Knowledge management education in Australia
Abstract: This paper surveys the formal KM courses currently offered in Australia. It is a part of a wider project by Charles Sturt University’s Community of Scholars, ‘Matching Users with Information’, which seeks to establish the state of knowledge of KM among LIS professionals, the extent to which they are finding positions in the KM sector, the extent to which they are practising identifiable KM processes in their work in the LIS sector and whether they are receiving the educational preparation and/or professional development opportunities required to practise KM. Here the focus is the content of KM courses in Australia and the extent to which the understanding and skills developed by students of these programs overlap with those which the Australian Library and Information Association (ALIA) requires as core knowledge and skills for the LIS sector. The paper also reviews other attempts to identify the core skills and understanding required in the KM field, including the recent Australian standard.
Stuart Ferguson and Philip Hider: Knowledge management education in Australia. In: Hider, P.; Pymm, B. (Eds.): Education for Library and Information Services: A Festschrift to Celebrate Thirty Years of Library Education at Charles Sturt University. Wagga Wagga, NSW: Charles Sturt University (CIS Occasional Publications No. 2), 2006.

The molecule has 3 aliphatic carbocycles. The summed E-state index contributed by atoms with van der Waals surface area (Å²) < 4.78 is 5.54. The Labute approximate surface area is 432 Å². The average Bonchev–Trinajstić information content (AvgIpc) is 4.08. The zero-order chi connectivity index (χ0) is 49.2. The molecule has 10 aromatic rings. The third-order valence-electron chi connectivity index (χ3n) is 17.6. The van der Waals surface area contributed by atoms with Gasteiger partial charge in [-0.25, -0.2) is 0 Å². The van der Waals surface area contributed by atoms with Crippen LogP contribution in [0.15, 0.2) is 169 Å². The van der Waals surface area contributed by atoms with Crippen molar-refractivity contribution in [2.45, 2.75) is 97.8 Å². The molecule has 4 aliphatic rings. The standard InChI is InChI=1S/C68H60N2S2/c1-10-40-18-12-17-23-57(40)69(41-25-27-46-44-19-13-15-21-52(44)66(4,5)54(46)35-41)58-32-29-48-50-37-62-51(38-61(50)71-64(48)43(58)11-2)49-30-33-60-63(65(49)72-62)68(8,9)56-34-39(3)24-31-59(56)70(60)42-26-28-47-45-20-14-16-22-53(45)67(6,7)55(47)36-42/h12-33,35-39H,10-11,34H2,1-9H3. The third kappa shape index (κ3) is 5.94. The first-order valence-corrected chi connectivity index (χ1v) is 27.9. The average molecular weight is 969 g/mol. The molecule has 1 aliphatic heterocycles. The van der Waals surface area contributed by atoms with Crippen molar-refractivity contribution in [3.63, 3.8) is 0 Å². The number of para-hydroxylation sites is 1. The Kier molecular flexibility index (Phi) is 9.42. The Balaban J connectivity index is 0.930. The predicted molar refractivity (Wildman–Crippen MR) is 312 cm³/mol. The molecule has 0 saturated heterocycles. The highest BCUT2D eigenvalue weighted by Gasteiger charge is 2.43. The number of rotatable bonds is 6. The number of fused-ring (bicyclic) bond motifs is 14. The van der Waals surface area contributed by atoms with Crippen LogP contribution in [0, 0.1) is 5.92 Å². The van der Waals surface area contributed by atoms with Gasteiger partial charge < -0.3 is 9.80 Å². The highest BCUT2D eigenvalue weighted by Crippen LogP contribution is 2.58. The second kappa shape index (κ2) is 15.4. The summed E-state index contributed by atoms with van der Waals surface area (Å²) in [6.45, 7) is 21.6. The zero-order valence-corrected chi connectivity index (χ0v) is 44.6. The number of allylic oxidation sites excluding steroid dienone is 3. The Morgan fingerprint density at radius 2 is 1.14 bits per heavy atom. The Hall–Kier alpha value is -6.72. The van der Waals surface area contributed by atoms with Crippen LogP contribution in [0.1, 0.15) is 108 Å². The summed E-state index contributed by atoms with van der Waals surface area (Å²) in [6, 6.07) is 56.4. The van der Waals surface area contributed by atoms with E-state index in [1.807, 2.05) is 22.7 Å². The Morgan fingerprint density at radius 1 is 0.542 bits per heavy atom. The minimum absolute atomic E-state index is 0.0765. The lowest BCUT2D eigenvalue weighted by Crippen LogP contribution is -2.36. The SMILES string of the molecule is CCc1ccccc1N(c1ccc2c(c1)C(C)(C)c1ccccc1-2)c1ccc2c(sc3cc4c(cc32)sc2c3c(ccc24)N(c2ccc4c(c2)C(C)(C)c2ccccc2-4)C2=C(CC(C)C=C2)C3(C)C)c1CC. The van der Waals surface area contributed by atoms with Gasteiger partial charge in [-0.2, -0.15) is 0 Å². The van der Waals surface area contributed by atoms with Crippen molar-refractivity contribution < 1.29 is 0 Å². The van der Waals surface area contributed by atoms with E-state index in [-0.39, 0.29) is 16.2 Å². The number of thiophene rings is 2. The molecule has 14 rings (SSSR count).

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Alternative full text from UNILINC
Tags: Australian KM standard, Australian Library and Information Association (ALIA), Central Queensland University*, Charles Sturt University, curriculum, Curtin University of Technology*, educational preparation, KM courses, KM processes, KM professional skills and competencies, KM sector, knowledge management, library and information professionals, library and information science, LIS professional skills and competencies, LIS professionals, LIS sector, Murdoch University*, professional development opportunities, Queensland University of Technology (QUT), Royal Melbourne Institute of Technology (RMIT University), University of Canberra (UC), University of Melbourne*, University of South Australia (UniSA), University of Technology Sydney (UTS)« Previous Article Next Article »